Developing an approach to Impact Developing an approach to Impact

It is best to start considering Impact and engagement activities during the planning stage of your project, or as early as possible. This allows you to build activities into your project lifecycle, develop opportunities for two-way engagement and to seek funding to support your activities. Impacts typically require engagement activities in order to achieve uptake, communication and influence. The vast majority of impact activities fall under the term ‘engagement’ which encompasses a wide range of audiences and publics from businesses, charities, governments, health sectors, and specific groups of the general public. It is necessary to use different approaches and methods to communicate and interact with your target audience, so how do you start to plan this? One way is to think about your motivations or potential end-goals in order to identify audiences and routes for communication. Prompts to help you to start planning are provided below.

Storyline Enlightenment and empathy Social innovation Social action

Making the research:

  • Meaningful
  • Persuasive 

Making the research:

  • Relevant
  • Practical

Making the research:

  • Motivating 
  • Useful
What's the motivation?
  • Stimulating learning and reflection
  • Influencing public debate
  • Changing understandings
  • Challenging conventional wisdom
  • Challenging professional orthodoxies
  • Fostering empathy
  • Changing standards/ regulation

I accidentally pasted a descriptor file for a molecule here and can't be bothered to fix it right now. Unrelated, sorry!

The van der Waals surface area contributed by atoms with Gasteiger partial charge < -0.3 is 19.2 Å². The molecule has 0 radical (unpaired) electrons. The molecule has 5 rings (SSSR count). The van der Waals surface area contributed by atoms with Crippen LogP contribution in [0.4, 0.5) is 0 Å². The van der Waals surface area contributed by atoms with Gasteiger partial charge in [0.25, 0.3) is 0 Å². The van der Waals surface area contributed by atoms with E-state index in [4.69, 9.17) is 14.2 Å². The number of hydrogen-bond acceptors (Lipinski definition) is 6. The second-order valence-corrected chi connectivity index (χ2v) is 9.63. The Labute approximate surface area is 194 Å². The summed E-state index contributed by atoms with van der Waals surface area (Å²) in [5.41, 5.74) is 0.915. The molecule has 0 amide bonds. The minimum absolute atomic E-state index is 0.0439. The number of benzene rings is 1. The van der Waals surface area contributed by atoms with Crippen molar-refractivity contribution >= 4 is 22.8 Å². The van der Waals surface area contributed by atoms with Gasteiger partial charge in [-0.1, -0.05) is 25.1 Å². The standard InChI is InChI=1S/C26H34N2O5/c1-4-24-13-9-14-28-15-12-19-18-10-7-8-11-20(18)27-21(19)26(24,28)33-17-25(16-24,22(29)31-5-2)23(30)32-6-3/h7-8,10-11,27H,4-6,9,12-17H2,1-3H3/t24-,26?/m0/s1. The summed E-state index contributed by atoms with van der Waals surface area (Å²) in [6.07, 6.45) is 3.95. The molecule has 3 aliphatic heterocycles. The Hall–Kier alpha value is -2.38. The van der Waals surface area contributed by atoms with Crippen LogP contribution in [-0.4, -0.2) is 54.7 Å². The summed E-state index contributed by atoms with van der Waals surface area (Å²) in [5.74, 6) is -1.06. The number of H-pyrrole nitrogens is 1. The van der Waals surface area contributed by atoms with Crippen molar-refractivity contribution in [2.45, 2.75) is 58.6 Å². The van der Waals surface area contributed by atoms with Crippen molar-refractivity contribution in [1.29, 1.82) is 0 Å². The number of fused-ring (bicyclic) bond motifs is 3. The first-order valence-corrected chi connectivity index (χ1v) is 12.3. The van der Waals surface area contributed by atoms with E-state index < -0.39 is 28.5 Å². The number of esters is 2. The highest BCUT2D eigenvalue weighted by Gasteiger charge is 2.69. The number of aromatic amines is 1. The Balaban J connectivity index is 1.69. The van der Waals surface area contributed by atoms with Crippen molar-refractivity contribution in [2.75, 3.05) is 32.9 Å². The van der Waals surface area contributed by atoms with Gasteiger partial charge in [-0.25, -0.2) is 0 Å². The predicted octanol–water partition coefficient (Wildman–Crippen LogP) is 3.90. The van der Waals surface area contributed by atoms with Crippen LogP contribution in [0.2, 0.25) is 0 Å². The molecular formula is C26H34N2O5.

• Changing accountability regimes
  • Influencing new products and services
  • Changing policies
  • Changing planning processes
  • Influencing decision making
  • Influencing the public realm
  • Inspiring participation and progression, e.g. influencing career choices of young people
  • Teaching new skills 
  • Changing behaviours, including participation and involvement
  • Influencing practitioner and policy makers' behaviour/ practice/ standards
  • Fostering collaboration
  • Building networks
What's the method?
  • Media
  • Websites
  • Debates
  • Databases/ archives
  • Social media
  • Publications
  • Performances
  • Exhibitions
  • Presentations
  • Festivals
  • Consultation
  • Dialogues
  • Co-design or co-production
  • Advisory groups
  • Co-production
  • Outreach
  • Education
  • Lifelong learning
  • Network-building
  • Training and development etc
What's the pay off?

Enlightenment: Inspiring wonder, curiosity, learning; meaning-making; empathy

Criticism: provoking challenge, scrutiny & debate; holding to account

Innovation: new ways of thinking & acting; new products and knowledge; creating; galvanising change

Reflexivity: prompting dialogue & deliberation; exploring risk; informing decision making

Connectivity: building networks; encouraging participation & involvement

Capability: building skills; influencing behaviours and practices; empowering

Type of Impact Conceptual Instrumental Capacity Building
Examples of Impact indicators
  • Challenge conventional wisdom
  • Challenge professional orthodoxies
  • Change understandings
  • Stimulate learning and reflection
  • Influence public debate
  • Change standards/ regulation
  • Change accountability regimes
  • Instrumental new products and services
  • Change policies
  • Change planning processes
  • Influence the public realm
  • Inspire participation and progression
  • Teach new skills
  • Change behaviours, including participation and involvement
  • Influence practitioner and policy makers' behaviour/ practice/ standards
  • Foster collaboration

Adapted from NCCPE's Lessons from the REF training 


For more resources on how to develop impact from your research please use the left hand menu to access more information on planning for impact, policy, public engagement, social media, and writing for non-specialist audiences.